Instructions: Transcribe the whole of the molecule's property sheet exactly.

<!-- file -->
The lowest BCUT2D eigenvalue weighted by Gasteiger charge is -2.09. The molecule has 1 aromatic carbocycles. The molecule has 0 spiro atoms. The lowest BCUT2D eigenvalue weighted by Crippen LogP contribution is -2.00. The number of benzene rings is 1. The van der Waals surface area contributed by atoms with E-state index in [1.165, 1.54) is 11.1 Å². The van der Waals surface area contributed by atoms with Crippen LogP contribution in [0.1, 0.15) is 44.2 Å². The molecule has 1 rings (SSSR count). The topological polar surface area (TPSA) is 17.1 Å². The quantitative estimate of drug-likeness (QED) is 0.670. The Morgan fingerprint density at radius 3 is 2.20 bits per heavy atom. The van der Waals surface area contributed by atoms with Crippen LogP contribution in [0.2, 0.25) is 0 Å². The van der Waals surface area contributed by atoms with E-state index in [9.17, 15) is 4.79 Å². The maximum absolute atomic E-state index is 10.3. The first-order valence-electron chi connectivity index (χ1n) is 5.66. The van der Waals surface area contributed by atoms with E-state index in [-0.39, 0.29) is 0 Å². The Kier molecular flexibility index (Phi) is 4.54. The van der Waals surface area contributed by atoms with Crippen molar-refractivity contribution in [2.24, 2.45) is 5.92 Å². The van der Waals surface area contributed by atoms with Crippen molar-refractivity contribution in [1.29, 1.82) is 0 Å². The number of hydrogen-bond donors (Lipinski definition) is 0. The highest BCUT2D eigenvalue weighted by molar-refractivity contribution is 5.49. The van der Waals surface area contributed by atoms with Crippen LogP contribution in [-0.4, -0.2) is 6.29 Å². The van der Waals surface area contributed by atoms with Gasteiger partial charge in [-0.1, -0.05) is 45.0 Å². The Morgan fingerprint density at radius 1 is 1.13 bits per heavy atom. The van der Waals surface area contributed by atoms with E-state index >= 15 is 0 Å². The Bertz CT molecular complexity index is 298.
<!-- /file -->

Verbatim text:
The lowest BCUT2D eigenvalue weighted by Gasteiger charge is -2.09. The molecule has 1 aromatic carbocycles. The molecule has 0 spiro atoms. The lowest BCUT2D eigenvalue weighted by Crippen LogP contribution is -2.00. The number of benzene rings is 1. The van der Waals surface area contributed by atoms with E-state index in [1.165, 1.54) is 11.1 Å². The van der Waals surface area contributed by atoms with Crippen LogP contribution in [0.1, 0.15) is 44.2 Å². The molecule has 1 rings (SSSR count). The topological polar surface area (TPSA) is 17.1 Å². The quantitative estimate of drug-likeness (QED) is 0.670. The Morgan fingerprint density at radius 3 is 2.20 bits per heavy atom. The van der Waals surface area contributed by atoms with Crippen LogP contribution in [0.2, 0.25) is 0 Å². The van der Waals surface area contributed by atoms with E-state index in [9.17, 15) is 4.79 Å². The maximum absolute atomic E-state index is 10.3. The first-order valence-electron chi connectivity index (χ1n) is 5.66. The van der Waals surface area contributed by atoms with E-state index in [-0.39, 0.29) is 0 Å². The Kier molecular flexibility index (Phi) is 4.54. The van der Waals surface area contributed by atoms with Crippen molar-refractivity contribution in [2.24, 2.45) is 5.92 Å². The van der Waals surface area contributed by atoms with Crippen molar-refractivity contribution in [1.29, 1.82) is 0 Å². The number of hydrogen-bond donors (Lipinski definition) is 0. The highest BCUT2D eigenvalue weighted by molar-refractivity contribution is 5.49. The van der Waals surface area contributed by atoms with Crippen LogP contribution in [-0.4, -0.2) is 6.29 Å². The van der Waals surface area contributed by atoms with Gasteiger partial charge in [-0.1, -0.05) is 45.0 Å². The Morgan fingerprint density at radius 1 is 1.13 bits per heavy atom. The van der Waals surface area contributed by atoms with E-state index >= 15 is 0 Å². The Bertz CT molecular complexity index is 298.